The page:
FETCH: Finite Element Transient Criticality
The motivation for this research comes from the potential for criticality where fissile materials are present in industrial or environmental matrices, and from the associated need to assess the implications for the integrity of industrial plant and potential radiation impacts on the health of workers and the public. In general these matrices will be multiphase, for example bubbly solutions, wetted or suspended powders or porous media. While simple-design criticality assessment methods may normally be applied in a conservative manner, there is a need for a generic, fundamentally-based method capable of treating spatial and temporal detail, that may be used as a reference method and be used to assist in understanding complex behaviour. It is to meet this need that the coupled neutronics/computational fluid dynamics (CFD) code FETCH (Finite Element Transient Criticality) has been developed and benchmarked against available experiments. The code has been developed as a reference method for modeling criticality transients in fissile solutions and other multiphase matrices. The fundamental nature of the modeling means that the code may be applied to cases somewhat beyond the range of experiment - for example dilute plutonium solution transients.
Transient criticality has been the subject of active investigation in the last 20 years with encouraging results. The CRITEX code by Mather et al. was written to simulate the four important parameters of thermal expansion, temperature, radiolytic gas release and water vapour release, using point kinetics with cylindrical tank buckling and analytical treatments of the main variables. It has been validated against the CRAC and SILENE experiments. Later work led to the CHAMPAGNE treatment for high rates of reactivity addition in the presence of gas bubble formation. The related POWDER code, designed to simulate the ingress of a moderator into fissile powder, was developed following specific experiments using the SILENE reactor.
The time variation of power in fissile solution criticality depends on the means of addition of reactivity, the nature of the solution and the boundary conditions. In the case of a step reactivity addition, an initial rapid rise in power is (for uranium and concentrated plutonium solutions) terminated largely by nuclear temperature and density feedback; the subsequent fall in power is accelerated by evolution of radiolytic gas bubbles - which also pressurizes the solution. Since the rate of gas production, in the form of bubbles in the solution, effects the rate of fall of fission rate it can have a dominant role in determining the total yield in a short (a few seconds) excursion.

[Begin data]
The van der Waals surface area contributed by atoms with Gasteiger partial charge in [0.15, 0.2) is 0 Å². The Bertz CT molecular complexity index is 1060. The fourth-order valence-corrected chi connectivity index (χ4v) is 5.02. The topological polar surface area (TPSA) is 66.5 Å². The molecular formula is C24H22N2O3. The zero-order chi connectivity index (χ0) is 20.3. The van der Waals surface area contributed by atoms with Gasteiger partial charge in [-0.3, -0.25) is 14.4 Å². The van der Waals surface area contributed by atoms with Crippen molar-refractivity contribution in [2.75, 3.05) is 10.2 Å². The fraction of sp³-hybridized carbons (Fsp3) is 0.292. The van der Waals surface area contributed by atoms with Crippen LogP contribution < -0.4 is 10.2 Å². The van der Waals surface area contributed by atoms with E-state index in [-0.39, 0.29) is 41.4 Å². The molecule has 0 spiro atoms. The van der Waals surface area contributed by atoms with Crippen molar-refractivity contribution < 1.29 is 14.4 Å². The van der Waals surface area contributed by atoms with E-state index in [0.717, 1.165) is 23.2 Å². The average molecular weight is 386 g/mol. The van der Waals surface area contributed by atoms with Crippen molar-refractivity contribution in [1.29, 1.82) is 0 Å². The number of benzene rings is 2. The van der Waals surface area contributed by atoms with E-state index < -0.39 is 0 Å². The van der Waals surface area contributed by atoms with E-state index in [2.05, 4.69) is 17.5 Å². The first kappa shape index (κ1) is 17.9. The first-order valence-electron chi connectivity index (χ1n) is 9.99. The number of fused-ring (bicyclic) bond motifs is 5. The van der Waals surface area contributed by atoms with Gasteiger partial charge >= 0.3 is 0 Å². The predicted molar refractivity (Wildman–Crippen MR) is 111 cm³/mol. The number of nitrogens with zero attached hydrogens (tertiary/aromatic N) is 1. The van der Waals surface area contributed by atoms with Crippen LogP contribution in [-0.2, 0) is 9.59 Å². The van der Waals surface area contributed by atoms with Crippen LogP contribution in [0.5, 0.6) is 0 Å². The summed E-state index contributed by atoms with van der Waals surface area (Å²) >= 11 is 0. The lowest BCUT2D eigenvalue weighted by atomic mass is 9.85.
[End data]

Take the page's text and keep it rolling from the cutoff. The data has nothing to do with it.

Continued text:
The approach to an approximately critical state may exhibit oscillations due to over expansion and contraction of the rising gas volume, sloshing of the free surface and, on a longer time-scale, due to the positive feedback of heat losses from the vessel. This asymptotic critical power is that which maintains solution conditions such that heat generation matches heat losses. In the case of continuous filling of a vessel, the magnitude of the initial power peak depends on the filling rate, and this is followed by successive power peaks as long as the filling continues. It may be noted that, for dilute plutonium solutions (of the order 10 g/l), nuclear plus density reactivity feedback is positive and modeling demonstrates a different behaviour in that termination of the first power peak is only by gas evolution and the feedback from vessel heat losses is negative.
Compressibility has various influences on fluid behaviour; one example is the generation of pressure waves which propagate through a fluid with a characteristic velocity, related to the speed of sound. In addition, oscillatory behaviour often arises in internal flows, associated with compressibility, due to the spring-like nature of the pressure feedback from density changes. Transient behaviour of a solution is sensitive to the rate at which radiolytic gas may escape from a tank and suppression of radiolytic gas bubbles due to over-pressure and the pressure in the dynamically evolving liquid. Therefore it is important to take into account the role of pressure/compressibility in modeling the excursions.
Hetrick and Kimpland were the first to attempt to model pressure effects in criticality transients through the development of a multi-regional model. For each region, hydrodynamic models, for energy, continuity, and simplified momentum equations were enforced and coupled to a simple scalar equation providing the reactivity whose coefficients were obtained 'off-line' through transport calculations. These models were able to predict pressure traces and power in fissile liquids with gas production from the SILENE reactor with good accuracy.